By Joel Dignam
If you have a full-time job, you are probably working more than full-time. Maybe someone expects you to chalk up a certain number of billable hours each week. Maybe there’s an implicit pressure when you look around and see your coworkers chained to their desks: it can feel strange being the last to arrive and the first to leave each day. Your manager might make snide remarks when you take leave or start late. Or maybe no one would dare make such snide remarks – but management praises those who always work overtime, who always volunteer for extra work, who seem to have limitless reserves to dedicate to the company’s will. What message does this send?
Overwork has heavy costs. Working longer hours is dangerous and ineffective. But poor management, the subconscious, workplace culture, and work volume, can each be a barrier to better workplace practices. Thankfully though, these barriers can be overcome.
If You Work More, You Get Less Work Done
Why shouldn’t you work more than 40 hours a week? If you work in the private sector, I might posit that working more than you are paid to constitutes a de facto donation to your employer, and last time I checked, they didn’t have DGR status. But let’s say you are working with, for example, a development NGO. Every hour you don’t work is an hour that you aren’t helping to make the world a better place. So 50 hours a week is 10 extra hours helping to improve governance in Papua New Guinea. Right?
Wrong. If you work more than 40 hours a week, your per-hour productivity declines, as does your overall output. That is, if you work more hours, you will get less done. In fact, “five-day weeks of eight-hour days maximize long-term output in every industry that has been studied over the past century.” Really.
Why is this so? One obvious thing: over the course of a workday you become physically and mentally fatigued and your output decreases. If you regularly work overtime, this physical and mental fatigue accumulates, affecting how well you work.
Two other things might be considered. Particularly when it comes to knowledge work, if you are willing to spend extra time at work, it is harder to decline work that is less valuable, so you spend less of your time effectively. As Timothy Ferriss writes in The 4-Hour Workweek, “Since we have 8 hours to fill, we fill 8 hours. If we had 15, we would fill 15.” Further, even for worthwhile tasks, if you have an unbound amount of time to spend, you will tend to procrastinate and work less efficiently. Ferriss describes this as “Parkinson’s Law”, which dictates that “a task will swell in (perceived) importance and complexity in relation to the time allotted for its completion.” So, if your manager knows you will tend to work more hours, they’ll tend to give you extra work to fill those hours. You yourself will be an unwitting co-conspirator in this, working less efficiently because of the awareness that you will inevitably end up working overtime.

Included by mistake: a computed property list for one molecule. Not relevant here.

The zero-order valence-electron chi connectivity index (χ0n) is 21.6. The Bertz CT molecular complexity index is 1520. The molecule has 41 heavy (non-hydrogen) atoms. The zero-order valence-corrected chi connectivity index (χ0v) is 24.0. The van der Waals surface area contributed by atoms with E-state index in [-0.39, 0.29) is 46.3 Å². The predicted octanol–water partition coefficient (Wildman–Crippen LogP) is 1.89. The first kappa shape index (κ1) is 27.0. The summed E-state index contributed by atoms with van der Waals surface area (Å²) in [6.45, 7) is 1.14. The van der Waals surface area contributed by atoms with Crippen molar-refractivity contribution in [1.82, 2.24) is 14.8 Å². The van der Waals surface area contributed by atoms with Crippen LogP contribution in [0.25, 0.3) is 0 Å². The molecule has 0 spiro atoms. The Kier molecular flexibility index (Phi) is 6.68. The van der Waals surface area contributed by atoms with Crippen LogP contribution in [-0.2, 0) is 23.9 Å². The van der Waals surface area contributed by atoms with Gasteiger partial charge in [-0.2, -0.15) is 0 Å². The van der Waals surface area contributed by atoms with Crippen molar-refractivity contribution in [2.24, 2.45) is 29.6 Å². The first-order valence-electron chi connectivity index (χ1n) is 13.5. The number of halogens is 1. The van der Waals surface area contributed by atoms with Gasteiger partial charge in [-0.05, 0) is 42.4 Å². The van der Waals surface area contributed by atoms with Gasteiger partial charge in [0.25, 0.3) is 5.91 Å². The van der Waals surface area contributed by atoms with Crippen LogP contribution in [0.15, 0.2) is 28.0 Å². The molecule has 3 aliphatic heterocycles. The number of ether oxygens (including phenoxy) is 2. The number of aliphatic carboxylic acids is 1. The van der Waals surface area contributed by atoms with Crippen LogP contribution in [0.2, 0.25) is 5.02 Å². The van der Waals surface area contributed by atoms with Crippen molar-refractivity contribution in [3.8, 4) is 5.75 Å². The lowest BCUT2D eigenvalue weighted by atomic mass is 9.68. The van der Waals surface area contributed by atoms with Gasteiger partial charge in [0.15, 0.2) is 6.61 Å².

Another way in which overwork decreases total output is that it uses up the internal resources that enable you to work well. In Be Excellent at Anything: The Four Keys To Transforming the Way We Work and Live, Tony Schwartz describes how humans naturally need to “pulse” between work and renewal in other areas of their lives. Effective workers, Schwartz demonstrates, have a work routine that allows time out on a daily, weekly, monthly, and annual basis. Too, such workers experience renewal in other areas of their lives: emotional, mental, physical, and spiritual.
If you are working more than 40 hours a week, each extra hour is an hour away from something else that means something to you. Maybe you don’t have time to visit the gym, to make your partner dinner, to meditate, or to play a game of Capture the Flag with your friends. Each of us is a whole person, the person who goes to work each day is the same one who comes home. So if your work is adversely affecting you outside of work, it’s also adversely affecting you inside work. A poorer personal life leaves you deprived of the internal resources needed to work effectively.
But It’s Hard to Choose to Do Less Work
So we can see now what was clear to most managers and business people through much of the 20th century: if you make people work longer, less work will get done. Yet just knowing this isn’t enough. There are still various barriers between you and a sustainable – and productive – work life.
Your manager makes you less productive
Sometimes you can’t choose to work productively because your manager doesn’t give you a choice. Many modern managers are bad managers: they demand extra hours from their staff, completely oblivious to the adverse impact on staff output – let alone staff wellbeing. If you are in this situation, you have lamentably few options. You could actively stand up to your boss (we have unions for a reason!). You could passively stand up to your boss – let them say their piece, but still have the breaks that are your right. You could find a new manager, or a new job. Or you could grow gradually bitter and resentful. So if your manager is a deadbeat, you aren’t entirely screwed, but you aren’t in a great place.
But even when your manager isn’t a deadbeat, even when you aren’t being asked to work overtime, it still isn’t so easy…
The voices in your head want you to work more.
A primary barrier to a productive worklife is “projection”. First conceptualised by Freud (although possibly in a different context), projection is when you subconsciously reject a negative attribute of your own, defensively pushing it on to others. Or, as Trent Hamm puts it more concisely: “you’re putting your own thoughts into their heads”. Have you ever left work early, or told a coworker you couldn’t take on that extra project, only to then think to yourself how slack people must think you are? Feeling judged or lazy is a serious disincentive to working less.